Quadruple aim: More than half of hospitals plan IT spending increases to get there

| October 15, 2021

By Mike Miliard–Cloud-based technologies are the priority, says one Frost & Sullivan analyst, as health systems work to marshal data and deploy AI for quality improvement, cost reduction and improved patient and clinician experience.

A new report from Frost & Sullivan finds more than 50% of hospital respondents planning to boost their information technology investments as they manage their way through the pandemic and look toward a future with renewed focus on the imperatives of the quadruple aim.

With an eye toward improving health outcomes, streamlining costs and improving the healthcare experience for both patients and clinicians, most of the 349 provider-side IT decision-makers (from hospitals, ambulatory practices and residential care facilities) say they’re making deeper investments in their digital health deployments.

The Frost & Sullivan report highlights some interesting specific areas of focus – top among them technologies for virtual visits and remote patient monitoring, as priorities shift to keeping patients out of the hospital.

Predictive analytics is another area of innovation of investment, the poll shows, as health systems’ data management capabilities mature.

But as artificial intelligence is increasingly applied to clinical, financial and operational datasets, “each hospital must find its optimal balance of the human vs. AI equation,” F&S researchers caution.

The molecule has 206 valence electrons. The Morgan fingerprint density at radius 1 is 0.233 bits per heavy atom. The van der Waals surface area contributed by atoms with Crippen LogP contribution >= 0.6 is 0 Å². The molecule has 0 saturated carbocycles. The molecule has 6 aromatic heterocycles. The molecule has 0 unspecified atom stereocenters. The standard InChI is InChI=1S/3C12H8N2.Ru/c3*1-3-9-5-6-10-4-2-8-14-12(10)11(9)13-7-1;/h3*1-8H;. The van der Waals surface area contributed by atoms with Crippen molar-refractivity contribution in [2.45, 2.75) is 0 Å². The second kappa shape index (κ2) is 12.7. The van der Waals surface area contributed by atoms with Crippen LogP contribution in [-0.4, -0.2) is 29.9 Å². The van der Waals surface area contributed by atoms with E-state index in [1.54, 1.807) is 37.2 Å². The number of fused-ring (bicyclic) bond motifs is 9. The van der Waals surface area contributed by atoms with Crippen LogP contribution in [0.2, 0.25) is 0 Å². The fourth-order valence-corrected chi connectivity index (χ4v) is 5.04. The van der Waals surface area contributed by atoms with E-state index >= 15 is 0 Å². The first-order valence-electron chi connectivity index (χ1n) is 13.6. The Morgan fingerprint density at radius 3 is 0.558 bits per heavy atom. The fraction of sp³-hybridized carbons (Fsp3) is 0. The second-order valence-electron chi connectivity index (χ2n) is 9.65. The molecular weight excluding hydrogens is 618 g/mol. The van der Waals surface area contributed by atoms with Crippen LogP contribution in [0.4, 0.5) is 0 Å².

The report also sees more pronounced shifts to on-demand telemedicine consults, with an expanded emphasis on behavioral health and a focus on preventative wellness.

At the same time, researchers noted, “Chronic disease cases and a backlog of elective procedures will allow original equipment manufacturers to partner with providers on new patient management models.”

Forward-thinking hospitals and health systems have long known that it’s necessary to rethink ingrained strategies and legacy technologies, if not outright reinvent themselves, to achieve the challenges posed by the quadruple aim.

As Dr. Albert Chan, chief of digital health at Sutter Health, has said, “interpreting data in new and novel ways will be key for shaping our solutions going forward.” He added: “We have tremendous work to do. Prioritization is key. Scale is key.”

And so we’ve seen report after report spotlighting increasing investment and strategic alignment around AI and machine learningtelehealth and other IT imperatives.

“Leveraging cloud-based IT has become a priority to capitalize on the vast new resources of clinical, financial, socioeconomic, and other data generated across the health ecosystem and captured by electronic health records, connected medical devices, smartphones, and wearables,” said Alpa Shah, VP of CX practice at Frost & Sullivan.

“Data visualization tools are the top transformative technologies used today and the highest priority for investment over the next two years,” Shah noted. “Similarly, artificial intelligence will be vital to enhance organizations’ enterprise communications and contact center capabilities. However, dealing with security concerns continues to be a top obstacle for IT departments, which is a crucial factor for consideration when purchasing any solution over the next two years.”

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